Upon learning the entire Federal army had escaped Spring Hill during the night of the 29th, C.S.A. Gen John Bell Hood spoke these words on the morning of the 30th, “the best move of my career as a soldier come to naught.”


Last night passed off quietly. At 8 we are packed ready to move. The forces behind us have just moved out. The enemy have been trying all morning to get possession of the ford, consequently several artillery fights as well as skirmishes today with musketry in fact has been a noisy war-like day. Eve: The enemy just before dusk charged and drove our skirmishers away from the ford but they held on to part of their line. The operation made a great rattling of musketry and supposing the enemy to be attacking in force our Regt was ordered double quick up to the scene of action. The artillery thundered away for a while, and with darkness relapsed into silence. In our movement our Regt was very much exposed to the raking fire through its whole length yet the Rebs did not take advantage of it. Soon after dark we withdrew in silence and was on the march back to Franklin a distance of 23 miles. Just before we got to Spring Hill we could see a long string of lights on our right not far off, and supposing it was the 4th Corps in camp we were looking forward to an immediate rest when to our surprise we were told that it was the lights of a rebble camp. Men ordered not to speak nor let their accoutrements rattle, we were so close we could see their camp guards (night guards).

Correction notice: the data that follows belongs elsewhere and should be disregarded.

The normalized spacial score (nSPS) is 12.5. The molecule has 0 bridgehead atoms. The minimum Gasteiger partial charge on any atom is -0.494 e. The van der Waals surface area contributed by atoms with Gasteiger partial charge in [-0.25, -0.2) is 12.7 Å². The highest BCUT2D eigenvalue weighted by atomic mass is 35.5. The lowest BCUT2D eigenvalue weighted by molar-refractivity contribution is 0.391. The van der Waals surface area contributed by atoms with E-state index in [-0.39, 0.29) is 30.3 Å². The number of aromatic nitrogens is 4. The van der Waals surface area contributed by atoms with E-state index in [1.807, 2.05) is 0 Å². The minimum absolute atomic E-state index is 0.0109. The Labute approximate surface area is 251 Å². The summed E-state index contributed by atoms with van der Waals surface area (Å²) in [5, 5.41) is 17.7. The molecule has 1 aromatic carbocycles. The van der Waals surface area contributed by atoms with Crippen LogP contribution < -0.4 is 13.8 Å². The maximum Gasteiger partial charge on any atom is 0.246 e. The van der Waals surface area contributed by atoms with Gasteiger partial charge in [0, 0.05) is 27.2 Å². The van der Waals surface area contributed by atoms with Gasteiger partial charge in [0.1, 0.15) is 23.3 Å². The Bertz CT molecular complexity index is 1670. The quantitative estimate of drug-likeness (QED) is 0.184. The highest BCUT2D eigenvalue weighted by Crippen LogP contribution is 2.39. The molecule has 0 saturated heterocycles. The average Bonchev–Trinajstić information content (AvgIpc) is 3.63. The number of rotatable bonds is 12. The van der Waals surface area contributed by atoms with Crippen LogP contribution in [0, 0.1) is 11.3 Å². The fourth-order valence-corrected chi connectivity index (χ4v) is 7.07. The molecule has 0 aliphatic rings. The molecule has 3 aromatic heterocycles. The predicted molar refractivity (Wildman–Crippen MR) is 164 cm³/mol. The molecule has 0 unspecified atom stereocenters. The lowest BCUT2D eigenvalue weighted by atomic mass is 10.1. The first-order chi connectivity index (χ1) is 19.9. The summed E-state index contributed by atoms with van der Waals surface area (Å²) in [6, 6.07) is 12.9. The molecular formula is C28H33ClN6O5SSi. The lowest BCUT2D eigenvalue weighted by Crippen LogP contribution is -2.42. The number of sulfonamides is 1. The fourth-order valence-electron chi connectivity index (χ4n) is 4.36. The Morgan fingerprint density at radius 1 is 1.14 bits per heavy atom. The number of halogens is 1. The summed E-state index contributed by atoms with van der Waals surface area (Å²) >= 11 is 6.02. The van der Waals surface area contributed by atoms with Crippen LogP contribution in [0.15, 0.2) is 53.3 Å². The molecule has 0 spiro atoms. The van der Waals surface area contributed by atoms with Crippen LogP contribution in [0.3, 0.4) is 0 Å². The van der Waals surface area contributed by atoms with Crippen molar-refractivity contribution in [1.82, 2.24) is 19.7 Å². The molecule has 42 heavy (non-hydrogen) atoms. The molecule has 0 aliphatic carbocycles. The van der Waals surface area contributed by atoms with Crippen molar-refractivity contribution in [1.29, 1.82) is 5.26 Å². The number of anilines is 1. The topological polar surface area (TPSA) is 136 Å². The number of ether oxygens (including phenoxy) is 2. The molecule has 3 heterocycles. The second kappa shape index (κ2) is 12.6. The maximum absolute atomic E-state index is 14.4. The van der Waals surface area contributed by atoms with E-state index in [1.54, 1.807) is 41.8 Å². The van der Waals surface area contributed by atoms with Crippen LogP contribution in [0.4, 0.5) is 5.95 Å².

Written by Addison Lee Ewing, Captain, Co F, 63rd Indiana Infantry
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Source: Ewing Mss. Manuscripts department, The Lilly Library, Indiana University, Bloomington, IN.

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